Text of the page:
Brian Lesser named as CEO of AT&T’s new business unit
AT&T named Brian Lesser to build and lead an advertising and analytics business using the company's unique customer data and growing content assets.
Lesser will be CEO of the business and report to AT&T Chairman and CEO Randall Stephenson.
The tech-savvy media executive who in 2015 rose to CEO of North America for WPP’s GroupM unit joins AT&T as it is poised to become an even bigger media player, with its acquisition of Time Warner pending regulatory approval.
Lesser was also the founder and CEO of Xaxis, GroupM’s programmatic buying unit. As CEO of Xaxis, Lesser grew the unit to $1bn in revenue in five years.
GroupM is the world's largest media investment management organisation, overseeing more than $100bn in marketer’s advertising budgets.
"Brian is a terrific executive and one of the best there is in harnessing technology and data to create targeted advertising," Stephenson said.
"Once we complete our acquisition of Time Warner Inc., we believe there is an opportunity to build an automated advertising platform that can do for premium video and TV advertising what the search and social media companies have done for digital advertising."
Lesser is a good fit for AT&T with experience in both media and technology. His experience within programmatic buying will be key to his new role.
AT&T has been pushing the addressable and so-called programmatic TV marketplace for years, mainly via its DirecTV assets, which have one of the biggest addressable TV advertising footprints in the industry.
Programmatic buying typically refers to the use of software to purchase digital advertising, as opposed to the traditional process that involves human negotiations and manual insertion orders.
"Advertising is evolving from broad messages delivered through traditional media channels, to customized, individual content coordinated across all connected devices," Lesser said.
"AT&T has amazing assets for creating engaging advertising experiences for consumers. I am excited to work with Randall and the entire AT&T team to build a world-class advertising and insights business."
The Talent War for Skilled Tech Workers
Post-pandemic, our biggest problem might be a lack of skilled tech talent. As companies move forward with their digital transformation plans, they aim to hire new staff and train their current employees. Out of 750 UK companies polled in a Studio Graphene digital report, 45% plan to hire new tech staff in the next 12 months and more than half (53%) intend to invest in training for their current workers.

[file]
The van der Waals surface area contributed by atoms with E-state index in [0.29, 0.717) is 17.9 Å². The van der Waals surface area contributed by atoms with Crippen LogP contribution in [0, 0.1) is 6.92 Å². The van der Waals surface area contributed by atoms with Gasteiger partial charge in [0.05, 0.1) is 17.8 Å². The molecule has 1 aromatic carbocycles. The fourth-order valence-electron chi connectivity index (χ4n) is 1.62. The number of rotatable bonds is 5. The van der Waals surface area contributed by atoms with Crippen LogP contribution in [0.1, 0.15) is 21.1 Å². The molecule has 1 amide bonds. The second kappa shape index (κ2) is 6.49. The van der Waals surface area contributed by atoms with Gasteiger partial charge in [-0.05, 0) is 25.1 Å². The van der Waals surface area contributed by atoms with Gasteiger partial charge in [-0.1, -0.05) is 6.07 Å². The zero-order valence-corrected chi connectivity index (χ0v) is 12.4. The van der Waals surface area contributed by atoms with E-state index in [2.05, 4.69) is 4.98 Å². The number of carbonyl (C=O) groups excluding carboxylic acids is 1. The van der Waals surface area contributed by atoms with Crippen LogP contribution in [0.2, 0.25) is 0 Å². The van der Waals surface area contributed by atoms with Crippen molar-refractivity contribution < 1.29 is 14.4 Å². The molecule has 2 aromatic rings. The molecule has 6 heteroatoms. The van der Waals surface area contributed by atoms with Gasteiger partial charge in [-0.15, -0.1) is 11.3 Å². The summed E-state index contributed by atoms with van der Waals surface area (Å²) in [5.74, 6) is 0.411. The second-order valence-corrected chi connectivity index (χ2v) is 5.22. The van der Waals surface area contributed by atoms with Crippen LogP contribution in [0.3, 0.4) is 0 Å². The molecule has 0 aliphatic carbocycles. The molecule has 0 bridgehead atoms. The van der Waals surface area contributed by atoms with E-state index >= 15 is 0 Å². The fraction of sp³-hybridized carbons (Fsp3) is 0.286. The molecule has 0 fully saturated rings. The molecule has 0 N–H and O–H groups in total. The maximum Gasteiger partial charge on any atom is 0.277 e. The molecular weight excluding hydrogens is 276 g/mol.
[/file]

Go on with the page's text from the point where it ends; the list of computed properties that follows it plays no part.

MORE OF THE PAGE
Companies are realising that their survival now depends on a limited pool of qualified technology workers. Among the hardest-hit economies are those in Brazil, Indonesia, and Japan, but even the United States and the UK will experience the squeeze. “It’s pure supply and demand”, said Alan Guarino, a Korn Ferry vice-chairman. “Companies are paying more...but there’s still a shortage of high-skilled workers. Technology is the thread that runs across every aspect of business”.
Which Jobs Are In Demand?
According to a 2021 IT salary report by Robert Half Technology, the most in-demand tech jobs of the year include information security professionals, cloud architects, database administrators, systems analysts, and DevOps engineers, among others. But in those fields, it’s difficult to find hires with significant experience, multiple specialisations, and a high level of expertise. And multinationals such as Google, Apple, and IBM usually scoop them up.
Regardless of the exact role, companies need workers who can implement advanced security systems, target cloud and network vulnerabilities, document risk points and failures, and abide by new industry tech regulations. This will likely mean that companies start to take certifications like the ones pioneered by Google and Amazon, instead of insisting on four-year undergraduate degrees.
But even as coding boot camps and year-long certification programmes have ramped up to try to close the gap, smaller tech firms and startups struggle to compete with their bigger counterparts. Remote work doesn’t help matters. “Hire-from-anywhere policies will only heat up a tight candidate market”, said Ryan Sutton, a district president of technology staffing services at Robert Half. “Companies who were already having a hard time recruiting are no longer just working against local competitors, but potentially desirable companies across the country”.
How Can CIOs Solve the Crisis?
As governments try to do their part—Poland offers residency and potential citizenship to skilled tech workers, India offers broad IT, telecommunications, and cybersecurity programmes, and the Netherlands lets its foreign employees earn 30% tax-free income—company executives must take measures of their own.
Some CIOs have started looking to other countries to source expert talent. In the United States, where 80% of U.S. employers state that tech recruiting is a significant challenge, some firms are looking to Mexico, where 20% of college graduates have engineering degrees. As a result, tech companies such as Cisco and Intel have sourced labour from both the U.S. and Mexico.
To compete, here are some first steps:
- Invest in cybersecurity and cloud development training programmes
- Hire based on skills and expertise, not necessarily degrees
- Outsource to other countries with high percentages of skilled engineers and programmers
Overall, companies that broaden their search for talent and upskill their current employees will be best equipped for digital transformation. As Ritam Gandhi, founder and director of Studio Graphene, said: “Our research shows that, on the whole, UK businesses have adopted a long-term mindset [towards] technology and innovation”.